Study: AI can hide racial disparities in credit and lending


By law, credit and loan decisions cannot discriminate on the basis of race or lead to results that differ significantly by race. But to make sure they don’t discriminate, banks and other lenders aren’t allowed to ask race questions on most apps. This makes it difficult for auditors to ensure that credit decisions are fair.

To assess racial disparities in loan decisions, lenders or auditors must infer the races of applicants, typically using a system – known as a proxy – that guesses the races of applicants based on what they know. , such as their neighborhoods and last names.

But those proxies – including a method the Consumer Financial Protection Bureau uses to audit lenders – can yield very different results depending on small changes in how they guess candidate races, according to a new study by Cornell.

“It is worrying that these models are being used to determine whether financial institutions are complying with the law,” said Madeleine Udell, Richard and Sybil Smith Sesquicentennial Fellow and Assistant Professor in the School of Operations Research and Information Engineering. “They clearly aren’t evaluating what they’re supposed to be doing.”

Their paper, “Equity under ignorance: assessing the disparity when the protected category is not observed, ”Will be presented at the ACM Fairness, Accountability and Transparency Conference January 29-31 in Atlanta. Cornell Tech PhD student Xiaojie Mao is the lead author. Co-authors included Udell; Nathan Kallus, assistant professor of operations research and information engineering at Cornell Tech; and financial industry data scientists Jiahao Chen and Geoffry Svacha.

Understanding the risks of discrimination when using artificial intelligence is especially important as financial institutions increasingly rely on machine learning for lending decisions. Machine learning models can analyze amounts of data to arrive at relatively accurate predictions, but their operations are opaque, making fairness difficult.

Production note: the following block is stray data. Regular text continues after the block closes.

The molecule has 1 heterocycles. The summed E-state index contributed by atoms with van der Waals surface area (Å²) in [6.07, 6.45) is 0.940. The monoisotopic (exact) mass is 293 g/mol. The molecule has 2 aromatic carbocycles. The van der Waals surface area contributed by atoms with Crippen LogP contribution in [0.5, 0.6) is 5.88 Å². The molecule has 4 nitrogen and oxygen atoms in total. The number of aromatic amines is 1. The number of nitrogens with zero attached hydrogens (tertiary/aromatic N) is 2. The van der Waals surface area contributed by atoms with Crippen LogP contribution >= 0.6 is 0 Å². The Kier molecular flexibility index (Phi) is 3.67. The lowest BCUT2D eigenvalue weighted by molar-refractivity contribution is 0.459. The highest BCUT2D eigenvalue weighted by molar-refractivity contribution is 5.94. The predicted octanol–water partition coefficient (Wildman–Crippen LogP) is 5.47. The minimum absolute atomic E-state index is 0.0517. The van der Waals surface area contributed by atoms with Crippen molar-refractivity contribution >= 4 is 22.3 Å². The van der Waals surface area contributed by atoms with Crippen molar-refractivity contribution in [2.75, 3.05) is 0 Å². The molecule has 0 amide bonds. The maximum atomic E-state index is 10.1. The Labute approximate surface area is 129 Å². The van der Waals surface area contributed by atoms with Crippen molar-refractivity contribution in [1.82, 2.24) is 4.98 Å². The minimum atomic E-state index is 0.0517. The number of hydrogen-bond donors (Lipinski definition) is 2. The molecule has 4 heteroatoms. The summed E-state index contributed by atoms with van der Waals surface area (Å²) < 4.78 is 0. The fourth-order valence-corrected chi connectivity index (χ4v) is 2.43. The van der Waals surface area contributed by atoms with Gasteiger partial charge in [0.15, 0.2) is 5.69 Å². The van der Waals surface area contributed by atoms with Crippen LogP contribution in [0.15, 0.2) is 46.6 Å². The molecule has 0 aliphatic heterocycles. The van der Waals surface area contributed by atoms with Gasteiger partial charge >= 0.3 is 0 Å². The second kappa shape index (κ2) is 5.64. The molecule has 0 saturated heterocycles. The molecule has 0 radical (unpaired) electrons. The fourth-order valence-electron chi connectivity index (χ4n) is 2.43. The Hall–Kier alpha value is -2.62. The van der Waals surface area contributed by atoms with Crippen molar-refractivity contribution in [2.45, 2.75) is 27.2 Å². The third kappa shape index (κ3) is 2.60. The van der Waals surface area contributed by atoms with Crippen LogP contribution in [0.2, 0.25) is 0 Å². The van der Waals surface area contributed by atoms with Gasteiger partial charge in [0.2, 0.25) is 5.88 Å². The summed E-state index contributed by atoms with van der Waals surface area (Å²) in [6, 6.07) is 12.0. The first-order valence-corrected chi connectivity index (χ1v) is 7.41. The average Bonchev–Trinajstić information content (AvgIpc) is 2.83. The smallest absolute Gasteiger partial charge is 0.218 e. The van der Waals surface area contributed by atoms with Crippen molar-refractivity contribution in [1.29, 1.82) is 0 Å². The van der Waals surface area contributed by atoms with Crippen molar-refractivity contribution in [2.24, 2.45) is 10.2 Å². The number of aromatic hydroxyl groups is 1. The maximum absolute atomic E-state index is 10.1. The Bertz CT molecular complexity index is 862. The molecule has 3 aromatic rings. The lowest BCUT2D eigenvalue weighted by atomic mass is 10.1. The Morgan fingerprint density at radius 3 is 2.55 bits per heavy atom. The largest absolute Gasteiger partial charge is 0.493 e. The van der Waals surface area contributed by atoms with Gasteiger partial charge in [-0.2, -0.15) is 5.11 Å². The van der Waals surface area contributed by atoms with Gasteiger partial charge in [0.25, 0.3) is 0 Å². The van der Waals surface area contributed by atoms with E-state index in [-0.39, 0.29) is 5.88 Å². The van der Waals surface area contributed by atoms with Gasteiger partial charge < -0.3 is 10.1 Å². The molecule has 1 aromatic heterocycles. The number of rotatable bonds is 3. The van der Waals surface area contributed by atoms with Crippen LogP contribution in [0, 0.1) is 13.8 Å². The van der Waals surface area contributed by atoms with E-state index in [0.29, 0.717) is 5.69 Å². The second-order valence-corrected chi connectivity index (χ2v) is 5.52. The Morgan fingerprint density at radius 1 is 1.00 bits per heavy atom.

“How can a computer be racist if you don’t understand race? Well, it is possible, and one of the biggest challenges we are going to face in the years to come is that humans are using machine learning with unintended harmful consequences that could lead us to polarization and polarization. increased inequalities, ”Kallus said. “There has been a lot of advancement in machine learning and artificial intelligence, and we have to be really responsible in our use of it. “

Race is one of the many characteristics protected by federal and state laws; others include age, gender and disability status.

The researchers used data from mortgages – the only type of consumer loan that includes the race for applications – to test the accuracy of the Bayesian Improved Surname Geocoding (BISG) audit system. They found that his results often underestimated or overestimated racial differences, depending on several factors. Assuming race is based on the census tracts where applicants live, we erase black applicants who live in predominantly white neighborhoods and white applicants who live in predominantly black neighborhoods.

The BISG model estimates the probability that a person is of a certain race, and by performing calculations a user can set a minimum probability, for example by choosing to use examples where the probability of a given race is 80% or more. But the differences in this minimum probability resulted in surprisingly large variations in the results, the researchers found.

“Depending on the threshold you chose, you would get very different answers as to the fairness of your credit process,” Udell said.

The researchers’ findings not only shed light on the accuracy of BISG, they could help developers improve machine learning models that make credit decisions. Better models could help banks make more informed decisions when approving or rejecting loans, which may lead them to grant loans to qualified but low-income applicants.

“You can determine who will actually default or not in a fair way,” Kallus said. “What we want to do is make sure that we put these constraints on the machine learning systems that we build and train, in order to understand what it means to be fair and how we can ensure that it is right from the start. departure. “

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